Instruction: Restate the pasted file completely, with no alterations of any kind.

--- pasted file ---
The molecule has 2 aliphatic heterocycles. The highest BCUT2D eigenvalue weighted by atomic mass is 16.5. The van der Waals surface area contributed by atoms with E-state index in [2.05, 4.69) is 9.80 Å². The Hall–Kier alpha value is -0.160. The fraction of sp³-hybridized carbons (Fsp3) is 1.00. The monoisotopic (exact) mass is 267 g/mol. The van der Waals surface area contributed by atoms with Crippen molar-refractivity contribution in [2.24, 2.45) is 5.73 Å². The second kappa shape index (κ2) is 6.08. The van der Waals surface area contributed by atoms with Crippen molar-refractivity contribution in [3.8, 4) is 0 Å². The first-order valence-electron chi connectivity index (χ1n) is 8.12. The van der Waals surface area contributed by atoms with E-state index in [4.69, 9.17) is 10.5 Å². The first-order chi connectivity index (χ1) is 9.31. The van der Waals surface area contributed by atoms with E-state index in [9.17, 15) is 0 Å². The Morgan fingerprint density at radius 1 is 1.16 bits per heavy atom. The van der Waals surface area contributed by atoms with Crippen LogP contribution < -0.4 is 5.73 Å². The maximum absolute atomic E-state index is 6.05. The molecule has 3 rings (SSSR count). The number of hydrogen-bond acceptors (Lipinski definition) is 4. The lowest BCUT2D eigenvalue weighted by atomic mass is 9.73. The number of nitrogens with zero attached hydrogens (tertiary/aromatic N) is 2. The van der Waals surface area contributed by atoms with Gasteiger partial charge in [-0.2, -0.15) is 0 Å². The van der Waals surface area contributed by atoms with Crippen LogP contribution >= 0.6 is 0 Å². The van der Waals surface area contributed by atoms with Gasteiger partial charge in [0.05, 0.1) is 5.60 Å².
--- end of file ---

The molecule has 2 aliphatic heterocycles. The highest BCUT2D eigenvalue weighted by atomic mass is 16.5. The van der Waals surface area contributed by atoms with E-state index in [2.05, 4.69) is 9.80 Å². The Hall–Kier alpha value is -0.160. The fraction of sp³-hybridized carbons (Fsp3) is 1.00. The monoisotopic (exact) mass is 267 g/mol. The van der Waals surface area contributed by atoms with Crippen molar-refractivity contribution in [2.24, 2.45) is 5.73 Å². The second kappa shape index (κ2) is 6.08. The van der Waals surface area contributed by atoms with Crippen molar-refractivity contribution in [3.8, 4) is 0 Å². The first-order valence-electron chi connectivity index (χ1n) is 8.12. The van der Waals surface area contributed by atoms with E-state index in [4.69, 9.17) is 10.5 Å². The first-order chi connectivity index (χ1) is 9.31. The van der Waals surface area contributed by atoms with E-state index in [9.17, 15) is 0 Å². The Morgan fingerprint density at radius 1 is 1.16 bits per heavy atom. The van der Waals surface area contributed by atoms with Crippen LogP contribution < -0.4 is 5.73 Å². The maximum absolute atomic E-state index is 6.05. The molecule has 3 rings (SSSR count). The number of hydrogen-bond acceptors (Lipinski definition) is 4. The lowest BCUT2D eigenvalue weighted by atomic mass is 9.73. The number of nitrogens with zero attached hydrogens (tertiary/aromatic N) is 2. The van der Waals surface area contributed by atoms with Gasteiger partial charge in [-0.2, -0.15) is 0 Å². The van der Waals surface area contributed by atoms with Crippen LogP contribution >= 0.6 is 0 Å². The van der Waals surface area contributed by atoms with Gasteiger partial charge in [0.05, 0.1) is 5.60 Å².